“So you just sit around?”

A while back I was talking to a 19 year old submissive dude who was disappointing in all the predictable ways but the straw that broke the camel’s back was when he dissed my job.

It was quite ridiculous, really. In the beginning, he knew pretty much nothing at all about how art modelling works. He was like “so you just like sit around or whatever?” I told him yeah, sometimes, but a lot of the classes I pose for are way more active than that – like there are animation classes where I do five-second to two-minute poses the entire time, and they like the poses to be super energetic so I’m pretending to be running and leaping and fighting and shit – in increments, holding still. Also, the “just sitting around’ classes where it’s the same pose the whole time are harder than you’d think. Shit starts to really hurt after a while. Add in the naked factor and you have a job most people would not be physically or emotionally able to do.

And at this point the kid goes “Well I’d still rather do your job than do twelve hours of manual labour.” And I’m thinking WTF? Why the sudden, pointless dismissal of my skills and effort? Also, please note that he said this without knowing how long the classes are or how many of them I pose for in a day. Plus five minutes before this he knew nothing at all about my job. So where does he get off rating its difficulty?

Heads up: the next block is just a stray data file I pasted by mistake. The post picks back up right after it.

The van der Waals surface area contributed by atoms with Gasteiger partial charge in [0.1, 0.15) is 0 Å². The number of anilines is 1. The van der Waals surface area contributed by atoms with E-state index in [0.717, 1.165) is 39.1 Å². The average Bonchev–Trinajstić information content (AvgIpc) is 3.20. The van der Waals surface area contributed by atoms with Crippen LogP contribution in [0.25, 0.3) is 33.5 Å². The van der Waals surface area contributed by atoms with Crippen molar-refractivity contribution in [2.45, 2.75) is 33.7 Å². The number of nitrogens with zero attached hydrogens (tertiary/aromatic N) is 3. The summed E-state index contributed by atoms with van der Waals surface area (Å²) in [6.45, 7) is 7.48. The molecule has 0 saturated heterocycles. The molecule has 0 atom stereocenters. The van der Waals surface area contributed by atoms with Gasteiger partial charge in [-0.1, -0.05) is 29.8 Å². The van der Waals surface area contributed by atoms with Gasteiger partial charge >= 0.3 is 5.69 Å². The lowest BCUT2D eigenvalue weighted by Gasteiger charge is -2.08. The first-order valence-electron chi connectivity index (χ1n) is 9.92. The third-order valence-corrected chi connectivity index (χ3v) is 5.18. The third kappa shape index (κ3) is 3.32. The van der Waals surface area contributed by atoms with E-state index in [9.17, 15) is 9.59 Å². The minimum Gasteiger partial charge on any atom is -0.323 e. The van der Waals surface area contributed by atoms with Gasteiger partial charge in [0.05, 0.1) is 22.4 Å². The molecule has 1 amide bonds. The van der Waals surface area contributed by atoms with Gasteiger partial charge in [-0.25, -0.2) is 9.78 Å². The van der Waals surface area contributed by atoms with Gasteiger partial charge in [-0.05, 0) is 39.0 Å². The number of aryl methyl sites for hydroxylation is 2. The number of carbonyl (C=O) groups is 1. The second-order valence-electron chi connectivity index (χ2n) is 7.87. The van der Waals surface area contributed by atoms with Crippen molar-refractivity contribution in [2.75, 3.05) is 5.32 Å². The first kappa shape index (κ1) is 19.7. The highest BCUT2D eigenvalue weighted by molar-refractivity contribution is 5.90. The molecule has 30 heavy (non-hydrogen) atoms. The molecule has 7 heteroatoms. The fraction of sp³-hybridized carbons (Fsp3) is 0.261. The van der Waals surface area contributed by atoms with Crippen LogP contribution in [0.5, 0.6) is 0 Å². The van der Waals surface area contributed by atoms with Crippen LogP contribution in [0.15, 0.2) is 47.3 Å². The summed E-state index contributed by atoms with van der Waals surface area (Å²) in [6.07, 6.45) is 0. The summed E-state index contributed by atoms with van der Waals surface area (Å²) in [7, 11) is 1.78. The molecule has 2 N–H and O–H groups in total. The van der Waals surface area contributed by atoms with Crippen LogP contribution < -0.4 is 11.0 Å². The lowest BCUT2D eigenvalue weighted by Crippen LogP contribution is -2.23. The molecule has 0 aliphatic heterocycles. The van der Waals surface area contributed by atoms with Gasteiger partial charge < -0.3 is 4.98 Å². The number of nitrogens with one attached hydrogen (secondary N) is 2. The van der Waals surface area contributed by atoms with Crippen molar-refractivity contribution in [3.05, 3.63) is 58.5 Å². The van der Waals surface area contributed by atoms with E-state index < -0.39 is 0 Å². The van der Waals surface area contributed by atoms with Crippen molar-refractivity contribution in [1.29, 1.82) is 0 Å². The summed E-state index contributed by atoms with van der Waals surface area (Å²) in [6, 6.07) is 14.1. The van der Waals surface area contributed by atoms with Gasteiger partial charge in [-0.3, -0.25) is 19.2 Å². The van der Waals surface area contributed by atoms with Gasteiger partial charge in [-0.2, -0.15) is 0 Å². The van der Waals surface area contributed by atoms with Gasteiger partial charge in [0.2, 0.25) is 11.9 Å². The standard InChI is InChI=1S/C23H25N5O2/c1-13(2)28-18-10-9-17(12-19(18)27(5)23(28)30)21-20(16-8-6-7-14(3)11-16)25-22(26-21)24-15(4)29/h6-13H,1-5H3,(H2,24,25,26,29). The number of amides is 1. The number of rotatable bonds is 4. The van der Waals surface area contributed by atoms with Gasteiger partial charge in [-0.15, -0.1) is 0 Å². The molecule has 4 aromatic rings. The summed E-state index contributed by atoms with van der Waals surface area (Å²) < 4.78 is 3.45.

For the record, most days I’d rather do my job than twelve hours of manual labour, too. To an extent I get to pick and choose which muscles I’m working, so there’s less risk of repetitive stress injuries. And it’s usually nice and quiet and I end up seeing beautiful drawings and paintings of me.

Sometimes, though, I’d happily take the ditch-digging job – like when I’ve worked three shifts in one day, each in completely different parts of the city, without enough time to go home in-between so I end up being away from my apartment for fourteen hours.